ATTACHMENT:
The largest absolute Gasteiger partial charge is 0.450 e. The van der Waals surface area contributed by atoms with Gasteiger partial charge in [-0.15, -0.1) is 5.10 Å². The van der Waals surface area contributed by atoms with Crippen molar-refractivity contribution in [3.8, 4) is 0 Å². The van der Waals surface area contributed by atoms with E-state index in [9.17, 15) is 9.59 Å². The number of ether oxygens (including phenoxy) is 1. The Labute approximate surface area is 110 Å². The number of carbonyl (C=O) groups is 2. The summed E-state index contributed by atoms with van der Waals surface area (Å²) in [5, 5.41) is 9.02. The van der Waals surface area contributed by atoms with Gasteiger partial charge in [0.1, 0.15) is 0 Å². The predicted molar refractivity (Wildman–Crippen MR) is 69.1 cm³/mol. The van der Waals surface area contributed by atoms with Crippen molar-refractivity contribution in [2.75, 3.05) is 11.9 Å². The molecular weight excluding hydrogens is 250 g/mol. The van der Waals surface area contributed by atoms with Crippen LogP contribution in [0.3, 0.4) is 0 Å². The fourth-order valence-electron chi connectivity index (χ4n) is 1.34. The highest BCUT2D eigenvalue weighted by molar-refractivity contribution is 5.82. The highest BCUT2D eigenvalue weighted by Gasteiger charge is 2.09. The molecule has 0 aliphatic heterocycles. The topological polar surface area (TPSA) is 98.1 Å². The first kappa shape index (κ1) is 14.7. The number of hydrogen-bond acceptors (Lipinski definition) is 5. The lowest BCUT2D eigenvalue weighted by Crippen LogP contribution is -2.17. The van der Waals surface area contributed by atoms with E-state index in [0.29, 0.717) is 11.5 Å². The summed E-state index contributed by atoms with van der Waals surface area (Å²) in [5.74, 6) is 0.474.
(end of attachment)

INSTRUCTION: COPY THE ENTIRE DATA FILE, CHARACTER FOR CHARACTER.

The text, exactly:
The largest absolute Gasteiger partial charge is 0.450 e. The van der Waals surface area contributed by atoms with Gasteiger partial charge in [-0.15, -0.1) is 5.10 Å². The van der Waals surface area contributed by atoms with Crippen molar-refractivity contribution in [3.8, 4) is 0 Å². The van der Waals surface area contributed by atoms with E-state index in [9.17, 15) is 9.59 Å². The number of ether oxygens (including phenoxy) is 1. The Labute approximate surface area is 110 Å². The number of carbonyl (C=O) groups is 2. The summed E-state index contributed by atoms with van der Waals surface area (Å²) in [5, 5.41) is 9.02. The van der Waals surface area contributed by atoms with Gasteiger partial charge in [0.1, 0.15) is 0 Å². The predicted molar refractivity (Wildman–Crippen MR) is 69.1 cm³/mol. The van der Waals surface area contributed by atoms with Crippen molar-refractivity contribution in [2.75, 3.05) is 11.9 Å². The molecular weight excluding hydrogens is 250 g/mol. The van der Waals surface area contributed by atoms with Crippen LogP contribution in [0.3, 0.4) is 0 Å². The fourth-order valence-electron chi connectivity index (χ4n) is 1.34. The highest BCUT2D eigenvalue weighted by molar-refractivity contribution is 5.82. The highest BCUT2D eigenvalue weighted by Gasteiger charge is 2.09. The molecule has 0 aliphatic heterocycles. The topological polar surface area (TPSA) is 98.1 Å². The first kappa shape index (κ1) is 14.7. The number of hydrogen-bond acceptors (Lipinski definition) is 5. The lowest BCUT2D eigenvalue weighted by Crippen LogP contribution is -2.17. The van der Waals surface area contributed by atoms with E-state index in [0.29, 0.717) is 11.5 Å². The summed E-state index contributed by atoms with van der Waals surface area (Å²) in [5.74, 6) is 0.474.